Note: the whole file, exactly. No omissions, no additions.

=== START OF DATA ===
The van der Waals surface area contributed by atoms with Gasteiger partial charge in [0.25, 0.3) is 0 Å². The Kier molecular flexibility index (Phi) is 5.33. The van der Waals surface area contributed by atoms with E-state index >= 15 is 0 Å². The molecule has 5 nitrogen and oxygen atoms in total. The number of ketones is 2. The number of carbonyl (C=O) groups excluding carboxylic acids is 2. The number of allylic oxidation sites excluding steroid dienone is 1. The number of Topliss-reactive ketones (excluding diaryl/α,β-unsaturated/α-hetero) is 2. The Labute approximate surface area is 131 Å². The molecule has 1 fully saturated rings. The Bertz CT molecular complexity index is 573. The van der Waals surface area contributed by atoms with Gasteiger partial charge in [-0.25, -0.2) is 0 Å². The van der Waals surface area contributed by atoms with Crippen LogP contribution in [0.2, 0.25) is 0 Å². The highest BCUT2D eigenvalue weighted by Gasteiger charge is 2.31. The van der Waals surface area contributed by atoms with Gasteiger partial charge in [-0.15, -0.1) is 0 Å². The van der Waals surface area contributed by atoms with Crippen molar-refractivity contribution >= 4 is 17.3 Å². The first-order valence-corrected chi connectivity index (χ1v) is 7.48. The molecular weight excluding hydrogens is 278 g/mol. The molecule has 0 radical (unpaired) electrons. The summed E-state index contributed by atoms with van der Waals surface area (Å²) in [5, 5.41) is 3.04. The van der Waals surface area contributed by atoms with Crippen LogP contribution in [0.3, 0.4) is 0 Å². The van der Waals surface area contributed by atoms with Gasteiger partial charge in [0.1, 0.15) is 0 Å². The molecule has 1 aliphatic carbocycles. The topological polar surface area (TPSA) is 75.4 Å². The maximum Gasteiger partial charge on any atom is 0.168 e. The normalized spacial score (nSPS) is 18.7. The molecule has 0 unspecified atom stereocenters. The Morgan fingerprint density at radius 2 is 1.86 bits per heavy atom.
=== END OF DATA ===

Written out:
The van der Waals surface area contributed by atoms with Gasteiger partial charge in [0.25, 0.3) is 0 Å². The Kier molecular flexibility index (Phi) is 5.33. The van der Waals surface area contributed by atoms with E-state index >= 15 is 0 Å². The molecule has 5 nitrogen and oxygen atoms in total. The number of ketones is 2. The number of carbonyl (C=O) groups excluding carboxylic acids is 2. The number of allylic oxidation sites excluding steroid dienone is 1. The number of Topliss-reactive ketones (excluding diaryl/α,β-unsaturated/α-hetero) is 2. The Labute approximate surface area is 131 Å². The molecule has 1 fully saturated rings. The Bertz CT molecular complexity index is 573. The van der Waals surface area contributed by atoms with Gasteiger partial charge in [-0.25, -0.2) is 0 Å². The van der Waals surface area contributed by atoms with Crippen LogP contribution in [0.2, 0.25) is 0 Å². The highest BCUT2D eigenvalue weighted by Gasteiger charge is 2.31. The van der Waals surface area contributed by atoms with Gasteiger partial charge in [-0.15, -0.1) is 0 Å². The van der Waals surface area contributed by atoms with Crippen molar-refractivity contribution >= 4 is 17.3 Å². The first-order valence-corrected chi connectivity index (χ1v) is 7.48. The molecular weight excluding hydrogens is 278 g/mol. The molecule has 0 radical (unpaired) electrons. The summed E-state index contributed by atoms with van der Waals surface area (Å²) in [5, 5.41) is 3.04. The van der Waals surface area contributed by atoms with Crippen LogP contribution in [0.3, 0.4) is 0 Å². The van der Waals surface area contributed by atoms with Gasteiger partial charge in [0.1, 0.15) is 0 Å². The molecule has 1 aliphatic carbocycles. The topological polar surface area (TPSA) is 75.4 Å². The maximum Gasteiger partial charge on any atom is 0.168 e. The normalized spacial score (nSPS) is 18.7. The molecule has 0 unspecified atom stereocenters. The Morgan fingerprint density at radius 2 is 1.86 bits per heavy atom.